Animal rights activists have begun to target individual researchers rather than universities, according to a report released today by the Federation of American Societies for Experimental Biology (FASEB). The FASEB is the largest association of biomedical research organizations in the United States. Also targeted have been groups that support the researchers.
The report is meant to deliver guidance to researchers worldwide in dealing with animal rights extremists.
Individual researchers have increasingly come under personal attack by these groups. The report looks at the period in the U.S. between 1990 and 2012. From 1990 to 1999, only 9 percent of extremist attacks were against individuals, with 61 percent involving universities. From 2000 to 2012 however, 46 percent of incidents were against individuals and only 13 percent against universities.
Personal attacks have included threatening emails, animal rights activists going to researchers’ homes in the middle of the night and threatening families and children, and desecration of the graves of relatives of researchers. One researcher’s car was set on fire. Laboratories have been vandalized, with smashed equipment, stolen animals, and spray-painted walls. At a University of Iowa laboratory more than $400,000 in damage was caused.
Attacks have also increased against businesses that support animal research, such as animal feed suppliers and airlines that transport research animals. Michael Conn, senior vice president for research at the Texas Tech University Health Sciences Center in Lubbock and a co-chair of the committee that created the report, says if companies start refusing to supply basic items such as lab coats or paper towels there will be serious problems getting the job done.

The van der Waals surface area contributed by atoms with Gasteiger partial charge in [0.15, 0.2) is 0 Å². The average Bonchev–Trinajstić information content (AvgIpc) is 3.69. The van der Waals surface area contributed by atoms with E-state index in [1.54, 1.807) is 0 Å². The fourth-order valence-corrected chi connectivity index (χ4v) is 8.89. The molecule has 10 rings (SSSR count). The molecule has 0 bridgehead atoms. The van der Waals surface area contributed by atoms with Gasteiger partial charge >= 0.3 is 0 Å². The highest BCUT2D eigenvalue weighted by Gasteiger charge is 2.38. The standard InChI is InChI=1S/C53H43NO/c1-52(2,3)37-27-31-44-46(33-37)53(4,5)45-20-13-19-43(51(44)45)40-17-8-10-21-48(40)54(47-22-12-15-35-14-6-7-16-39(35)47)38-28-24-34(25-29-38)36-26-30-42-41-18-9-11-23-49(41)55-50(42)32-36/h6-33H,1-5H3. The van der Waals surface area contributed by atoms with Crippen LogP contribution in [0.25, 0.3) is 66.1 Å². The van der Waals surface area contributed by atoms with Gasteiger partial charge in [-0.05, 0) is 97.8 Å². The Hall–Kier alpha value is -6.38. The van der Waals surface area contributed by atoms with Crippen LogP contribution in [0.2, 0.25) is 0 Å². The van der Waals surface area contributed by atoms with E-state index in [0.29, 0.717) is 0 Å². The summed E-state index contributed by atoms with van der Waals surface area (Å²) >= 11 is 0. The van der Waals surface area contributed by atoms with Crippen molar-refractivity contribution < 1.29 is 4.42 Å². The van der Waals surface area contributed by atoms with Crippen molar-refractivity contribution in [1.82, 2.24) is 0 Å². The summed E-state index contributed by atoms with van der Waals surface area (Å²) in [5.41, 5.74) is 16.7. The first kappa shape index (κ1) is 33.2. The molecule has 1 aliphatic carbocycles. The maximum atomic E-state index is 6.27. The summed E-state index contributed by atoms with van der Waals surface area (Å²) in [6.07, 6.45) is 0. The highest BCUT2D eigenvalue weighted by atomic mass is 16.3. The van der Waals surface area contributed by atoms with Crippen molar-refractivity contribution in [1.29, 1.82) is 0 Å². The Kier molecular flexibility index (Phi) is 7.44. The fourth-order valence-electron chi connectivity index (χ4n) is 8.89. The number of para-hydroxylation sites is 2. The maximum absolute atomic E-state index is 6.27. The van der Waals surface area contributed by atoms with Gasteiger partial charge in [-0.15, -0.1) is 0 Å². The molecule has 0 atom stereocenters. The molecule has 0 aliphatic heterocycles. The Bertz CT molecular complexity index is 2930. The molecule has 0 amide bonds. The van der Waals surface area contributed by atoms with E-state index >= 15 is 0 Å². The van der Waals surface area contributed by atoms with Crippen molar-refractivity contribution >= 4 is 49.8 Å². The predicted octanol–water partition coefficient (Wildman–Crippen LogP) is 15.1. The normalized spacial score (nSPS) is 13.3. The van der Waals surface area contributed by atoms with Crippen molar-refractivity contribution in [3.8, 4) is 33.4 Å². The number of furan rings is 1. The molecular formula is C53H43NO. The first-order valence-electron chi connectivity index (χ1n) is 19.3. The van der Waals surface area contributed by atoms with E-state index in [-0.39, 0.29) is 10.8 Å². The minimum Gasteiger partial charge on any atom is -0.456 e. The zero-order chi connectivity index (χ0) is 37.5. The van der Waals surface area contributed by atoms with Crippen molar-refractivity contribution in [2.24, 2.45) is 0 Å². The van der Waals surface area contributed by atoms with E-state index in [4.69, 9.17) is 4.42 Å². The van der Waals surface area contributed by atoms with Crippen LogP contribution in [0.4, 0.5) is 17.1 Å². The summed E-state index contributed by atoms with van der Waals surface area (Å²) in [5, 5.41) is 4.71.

Conn says FASEB wanted to generate an international document that would get people to realize that these activities can happen to anyone, as an increasing number of individual researchers are targeted by animal rights activists. He himself has been the target of extreme animal right activists, receiving threatening phone calls and being followed through airports by activists.
The report endorses the active engagement with the public by institutions and researchers, such as inviting members of the community to tour their centers. Oregon Health & Science University offers regular tours of its primate research center to local residents. It also offers summer programs for grade-school age students such as Camp Monkey, a summer camp that allows students to get an up-close view of what a research lab and its animals are like.
Eric Bernthal, the chair of the board of directors of the Humane Society of the United States (HSUS) says their organization does not tolerate terrorism and destruction of property, and notes that HSUS has worked with legislators to achieve its animal welfare goals. He says they would like to continue to work with other scientists to find ways to reduce the number of animals used in biomedical laboratories.
The report encourages universities to assemble crisis management teams consisting of security personnel, legal consultants, scientists, and press officers so that they can quickly respond to incidents. It also contains a number of recommendations that can help prevent animal rights activists from targeting individual researchers; for instance, advising them to limit the amount of personal statistics they make public, such as in Internet biographical information.
By Beth A. Balen